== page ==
Expense ratio indicates the per unit cost of managing a mutual fund. It is calculated by dividing the total expenses by the total assets under management. Expense ratio has an impact on the returns. In other words, a higher ratio has an impact on investors net profitability.
Also, the expense ratio for actively managed funds is higher. The alpha generated by the fund manager is a justification for the fee they charge.
Following are the components of an expense ratio:
As per SEBI’s regulation, the total expense ratio allowed for a fund for the first INR 100 crore is 2.5%. For the next INR 300 crore is 2.25% and 2% for the next INR 300 crores. And, for the rest of the AUM, it is 1.75%.
The limit for debt funds is 2.2.5%. In addition to this, SEBI allows all funds to charge an extra 30 basis points as an incentive to penetrate in smaller towns (B15 cities). Also, these cities enjoy an additional 20 basis points as exit load charges.
The expense ratio for Exchange Traded Funds (ETFs) is capped at 1% by SEBI. Since the funds are passively managed, their expense ratio tends to be much lower than actively managed funds. ETFs track the index; hence there is no need for the fund manager to research, analyse and trade securities. Therefore the costs of managing an ETF is much lower.
While the expense ratio of ETFs is lower, there are certain unique costs. ETFs can be traded only on stock exchanges. Every time an investor does a transaction, they will have to pay a brokerage. Moreover, the investor will also incur Securities Transaction Tax (STT) and other trading costs like differences in the bid-ask spread. Therefore the net expense ratio of ETFs includes both the fund expense ratio as well as all the trading costs that the investors incur on the purchase and sale of ETFs.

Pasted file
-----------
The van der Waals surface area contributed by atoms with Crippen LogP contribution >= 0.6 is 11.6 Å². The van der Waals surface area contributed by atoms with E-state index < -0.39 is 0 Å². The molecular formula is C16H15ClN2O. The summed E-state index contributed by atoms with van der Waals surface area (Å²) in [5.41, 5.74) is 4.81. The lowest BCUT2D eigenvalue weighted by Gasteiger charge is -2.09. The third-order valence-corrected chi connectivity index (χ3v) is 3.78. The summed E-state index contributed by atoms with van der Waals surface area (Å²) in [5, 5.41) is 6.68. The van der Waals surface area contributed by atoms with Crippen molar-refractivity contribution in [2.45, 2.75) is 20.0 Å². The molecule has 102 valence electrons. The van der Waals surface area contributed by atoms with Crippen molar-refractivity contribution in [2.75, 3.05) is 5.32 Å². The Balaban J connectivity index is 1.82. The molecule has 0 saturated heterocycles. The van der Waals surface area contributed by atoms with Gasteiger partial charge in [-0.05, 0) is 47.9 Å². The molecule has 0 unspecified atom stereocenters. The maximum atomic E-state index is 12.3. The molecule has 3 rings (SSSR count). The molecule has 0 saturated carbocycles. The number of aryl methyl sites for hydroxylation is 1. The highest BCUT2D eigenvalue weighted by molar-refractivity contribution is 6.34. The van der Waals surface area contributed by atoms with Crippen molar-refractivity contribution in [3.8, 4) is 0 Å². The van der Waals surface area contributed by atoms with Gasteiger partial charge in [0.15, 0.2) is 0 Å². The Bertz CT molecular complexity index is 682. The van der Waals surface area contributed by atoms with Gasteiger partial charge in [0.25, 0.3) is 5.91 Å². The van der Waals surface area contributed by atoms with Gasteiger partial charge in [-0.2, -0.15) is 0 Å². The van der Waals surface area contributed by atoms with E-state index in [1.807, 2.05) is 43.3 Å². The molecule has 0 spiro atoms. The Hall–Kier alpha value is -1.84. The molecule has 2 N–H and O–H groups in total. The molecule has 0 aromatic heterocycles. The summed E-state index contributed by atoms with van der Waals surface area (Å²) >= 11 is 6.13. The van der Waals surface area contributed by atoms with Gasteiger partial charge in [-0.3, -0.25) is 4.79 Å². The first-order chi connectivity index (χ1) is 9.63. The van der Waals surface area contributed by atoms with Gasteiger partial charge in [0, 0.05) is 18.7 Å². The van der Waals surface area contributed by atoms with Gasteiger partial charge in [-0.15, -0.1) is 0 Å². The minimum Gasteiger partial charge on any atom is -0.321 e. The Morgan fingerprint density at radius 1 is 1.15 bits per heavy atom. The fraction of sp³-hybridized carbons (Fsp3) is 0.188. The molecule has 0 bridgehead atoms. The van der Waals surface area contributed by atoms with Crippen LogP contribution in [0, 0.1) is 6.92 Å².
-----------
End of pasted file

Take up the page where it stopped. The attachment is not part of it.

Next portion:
While all these costs exist in actively managed funds as well, but the fund house pays them. The fund house collects the same in terms of a higher expense ratio. Hence the investors of actively managed funds are paying these costs indirectly.
Total Expense Ratio (TER) is a measure of the total cost of managing and operating a mutual fund. It considers all operational expenses involved in running the fund and gives a clear image of their impact.
The TER includes costs such as management fees, and additional fees like trading fees, auditor fees, legal and other operational expenses.
TER is the percentage of the total cost of the fund on its total assets.
TER = Total Fund Costs / Total Fund Assets
The size of the TER is important to an investor because the costs are withdrawn from the fund. Also, it has an impact on the returns. For example, if a mutual fund generates a 10% return for a year, but the TER is 6%, then the returns are greatly affected. The actual return, in this case, is roughly 4%.
For an actively managed fund, due to high transaction fees and personnel costs, the TER is higher. While for passively managed funds, the operation costs are significantly lower, resulting in lower TER.
Taxation on mutual funds is a complex topic. Taxes paid on your mutual fund investments vastly depend on factors such as what kind of funds you have invested in, the duration of your investment, which income tax slab you belong to and so on.